The way I see it, the relationship between the two words is simply explained like this: Extinction is what happens to species that can't cut the test of natural selection.
Charles Darwin is the man credited with popularising the term "natural selection" in his book The Origin of Species.
Extinction and natural selection
Natural selection is the cornerstone of evolutionary theory and is the antonym for what Darwin described as artificial selection (or what we now call "selective breeding").
Darwin believed that all life on Earth was constantly evolving, and this evolution was due to mutations at a genetic level. Whilst mutations can occur fairly frequently within a species (for example dimples are a genetic mutation), the mutations that affect evolution are far rarer.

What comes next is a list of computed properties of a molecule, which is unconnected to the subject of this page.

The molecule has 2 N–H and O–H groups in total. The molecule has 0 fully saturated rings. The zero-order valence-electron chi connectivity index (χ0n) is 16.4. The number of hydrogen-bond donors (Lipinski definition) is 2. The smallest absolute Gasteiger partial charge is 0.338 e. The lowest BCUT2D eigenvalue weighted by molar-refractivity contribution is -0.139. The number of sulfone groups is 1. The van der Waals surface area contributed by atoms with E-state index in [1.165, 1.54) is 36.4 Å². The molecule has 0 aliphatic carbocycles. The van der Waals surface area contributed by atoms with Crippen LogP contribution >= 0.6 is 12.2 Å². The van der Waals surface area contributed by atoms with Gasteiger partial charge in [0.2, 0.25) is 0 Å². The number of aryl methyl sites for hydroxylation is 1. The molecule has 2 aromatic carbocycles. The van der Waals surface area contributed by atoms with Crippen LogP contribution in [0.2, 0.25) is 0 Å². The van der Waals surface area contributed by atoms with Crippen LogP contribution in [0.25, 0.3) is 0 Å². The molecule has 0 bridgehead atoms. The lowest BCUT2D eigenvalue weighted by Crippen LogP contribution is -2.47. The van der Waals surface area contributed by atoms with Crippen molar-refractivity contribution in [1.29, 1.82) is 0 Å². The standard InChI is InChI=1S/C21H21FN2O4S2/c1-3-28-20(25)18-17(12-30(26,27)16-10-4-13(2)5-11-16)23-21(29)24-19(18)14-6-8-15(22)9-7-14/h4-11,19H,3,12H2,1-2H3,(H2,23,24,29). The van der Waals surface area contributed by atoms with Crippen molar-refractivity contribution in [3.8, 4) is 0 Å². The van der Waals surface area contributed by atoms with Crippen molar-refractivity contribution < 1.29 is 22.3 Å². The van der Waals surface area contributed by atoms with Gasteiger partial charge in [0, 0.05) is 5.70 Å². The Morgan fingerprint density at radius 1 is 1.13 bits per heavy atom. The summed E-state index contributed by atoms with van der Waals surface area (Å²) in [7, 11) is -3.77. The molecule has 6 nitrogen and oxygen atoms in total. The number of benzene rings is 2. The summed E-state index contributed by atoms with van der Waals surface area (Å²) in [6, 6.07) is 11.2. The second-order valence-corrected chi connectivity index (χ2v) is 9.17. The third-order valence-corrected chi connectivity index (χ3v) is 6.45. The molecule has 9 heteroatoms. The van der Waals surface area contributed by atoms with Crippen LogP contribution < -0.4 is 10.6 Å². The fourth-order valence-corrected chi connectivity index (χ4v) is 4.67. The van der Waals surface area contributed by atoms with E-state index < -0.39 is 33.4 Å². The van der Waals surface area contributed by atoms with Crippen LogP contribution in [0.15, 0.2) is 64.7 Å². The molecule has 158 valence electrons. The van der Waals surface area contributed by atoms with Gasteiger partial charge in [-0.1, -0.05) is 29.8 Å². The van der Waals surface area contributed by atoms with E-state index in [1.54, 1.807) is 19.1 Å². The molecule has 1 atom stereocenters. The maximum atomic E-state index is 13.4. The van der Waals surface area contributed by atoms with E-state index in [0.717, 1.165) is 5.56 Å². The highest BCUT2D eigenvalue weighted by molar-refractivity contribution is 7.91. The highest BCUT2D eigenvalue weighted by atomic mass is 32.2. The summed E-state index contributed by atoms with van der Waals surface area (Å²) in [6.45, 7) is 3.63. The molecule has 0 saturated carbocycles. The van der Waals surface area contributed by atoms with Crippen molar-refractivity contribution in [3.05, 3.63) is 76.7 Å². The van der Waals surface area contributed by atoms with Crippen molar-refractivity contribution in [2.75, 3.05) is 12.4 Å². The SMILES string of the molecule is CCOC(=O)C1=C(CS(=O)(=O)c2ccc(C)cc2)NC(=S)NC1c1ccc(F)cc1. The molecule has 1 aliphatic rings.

The mutations that impact evolution are the ones that help the mutant offspring survive everything that nature and its environment throws at it, where the non-mutated ones die out (become extinct) instead.
This process is called natural selection, because nature is effectively choosing who survives and who doesn't!